When I first started reading "Killing Willis" I wasn't sure how I felt about Todd Bridges - like everyone else I had read of his legal and drug problems.
drebbles
I felt there were too many unnecessary details of sexual experiences included that really did nothing to enhance the book but seemed mostly gratuitous.
Ferdy

Most Helpful Customer Reviews

72 of 76 people found the following review helpful By School Teacher on March 15, 2010
Format: Hardcover Verified Purchase
Knowing only that he had been on my favorite show as a kid and had been arrested as an adult, I was not prepared for the rollercoaster of emotion this book provided. Todd lets the reader into the deepest, darkest parts of his mind, thoughts, emotions, confessions, and life: the parts most of us are afraid to look at in ourselves, much less admit to others. The voice is so raw and honest, I felt as if I was snooping in someone's personal diary and that I should not be privileged to the information I was reading. The reality of his story is harsh, and at times I felt as if I were a child who should cover my ears while someone told a story I couldn't handle or shouldn't hear. He lays it all out on the table and holds NOTHING back. As painful as it was to read, I couldn't put it down and read it all in one day!
I cried so much reading this book that I was sick. I felt so terrible for him, and all the kids like him still in these situations, that there were times I had to stop and walk away. He makes intelligent and self-aware connections to how abuse and racism can lead to self-hatred which then leads to depression and other problems.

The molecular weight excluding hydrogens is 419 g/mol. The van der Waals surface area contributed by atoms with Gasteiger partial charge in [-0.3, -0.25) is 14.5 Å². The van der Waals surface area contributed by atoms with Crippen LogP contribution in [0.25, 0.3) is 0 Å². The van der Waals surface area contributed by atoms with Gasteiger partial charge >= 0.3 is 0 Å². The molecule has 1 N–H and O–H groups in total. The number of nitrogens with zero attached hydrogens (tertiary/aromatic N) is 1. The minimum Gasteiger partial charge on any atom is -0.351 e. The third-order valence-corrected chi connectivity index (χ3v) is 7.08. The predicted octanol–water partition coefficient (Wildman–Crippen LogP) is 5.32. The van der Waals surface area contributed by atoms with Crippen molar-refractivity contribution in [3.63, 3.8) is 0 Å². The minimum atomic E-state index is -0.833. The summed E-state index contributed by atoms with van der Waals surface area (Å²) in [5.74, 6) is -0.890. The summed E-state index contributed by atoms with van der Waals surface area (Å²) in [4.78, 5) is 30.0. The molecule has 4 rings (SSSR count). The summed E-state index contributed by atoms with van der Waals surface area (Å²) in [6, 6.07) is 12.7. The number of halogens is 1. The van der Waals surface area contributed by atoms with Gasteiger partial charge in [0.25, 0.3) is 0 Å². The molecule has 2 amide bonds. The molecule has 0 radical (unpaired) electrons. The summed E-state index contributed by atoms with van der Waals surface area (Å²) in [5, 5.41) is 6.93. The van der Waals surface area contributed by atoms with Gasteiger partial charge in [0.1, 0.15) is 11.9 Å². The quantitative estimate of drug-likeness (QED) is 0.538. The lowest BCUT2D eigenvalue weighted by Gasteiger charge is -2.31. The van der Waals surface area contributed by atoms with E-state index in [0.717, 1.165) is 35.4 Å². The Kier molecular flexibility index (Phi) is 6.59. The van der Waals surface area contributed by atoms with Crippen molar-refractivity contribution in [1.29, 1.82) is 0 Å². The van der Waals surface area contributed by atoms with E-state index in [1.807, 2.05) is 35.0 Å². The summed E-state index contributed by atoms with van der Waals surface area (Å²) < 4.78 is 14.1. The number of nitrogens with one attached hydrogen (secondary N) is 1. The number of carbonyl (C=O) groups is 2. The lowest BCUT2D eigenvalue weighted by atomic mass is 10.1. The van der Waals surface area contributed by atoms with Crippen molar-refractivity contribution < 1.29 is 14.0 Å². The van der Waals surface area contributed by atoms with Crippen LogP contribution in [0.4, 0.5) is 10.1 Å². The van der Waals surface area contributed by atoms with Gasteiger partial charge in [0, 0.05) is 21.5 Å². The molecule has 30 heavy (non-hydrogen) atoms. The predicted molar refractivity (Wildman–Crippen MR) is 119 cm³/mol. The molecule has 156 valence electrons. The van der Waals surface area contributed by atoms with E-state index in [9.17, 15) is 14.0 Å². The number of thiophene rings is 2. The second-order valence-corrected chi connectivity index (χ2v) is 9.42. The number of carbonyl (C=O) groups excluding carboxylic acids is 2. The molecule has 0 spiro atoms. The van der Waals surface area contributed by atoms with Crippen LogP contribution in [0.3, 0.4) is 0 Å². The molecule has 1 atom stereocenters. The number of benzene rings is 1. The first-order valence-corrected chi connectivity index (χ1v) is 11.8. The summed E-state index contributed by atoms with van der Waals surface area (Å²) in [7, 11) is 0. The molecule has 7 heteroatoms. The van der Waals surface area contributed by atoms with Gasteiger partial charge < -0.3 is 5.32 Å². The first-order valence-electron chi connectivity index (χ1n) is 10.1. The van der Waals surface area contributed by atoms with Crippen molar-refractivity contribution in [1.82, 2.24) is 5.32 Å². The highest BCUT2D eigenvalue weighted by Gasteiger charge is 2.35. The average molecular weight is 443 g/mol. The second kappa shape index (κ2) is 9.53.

He makes no excuses for his mistakes, but shows how the mistreatment and abuse children receive in this world today, especially child stars, can scar them for life, and, as children, they are unable to deal with those events and unprepared to make the difficult decisions that are placed in front of them. He also shows how quickly depression can take its toll and how fast life spirals out of control once drug use begins. Readers get a true look into the lives of many who faced racism during that time period, as well as glimpse into the nasty world of many drug addicts. He shows no fear in telling it exactly like it was.
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30 of 36 people found the following review helpful By shaxper on April 6, 2010
Format: Hardcover Vine Customer Review of Free Product ( What's this? )
If you're looking for a raw, no holds barred depiction of drugs, sex, and violence, then this may be the biography for you. However, if you're looking for anything heavier than that: introspection, self-awareness, and maturation, this may not be the place to look. I couldn't bear to keep reading after around 200 pages, not because of Todd's raw depiction of the street life, but rather because his chronicle feels thoroughly deficient in other, more important, respects.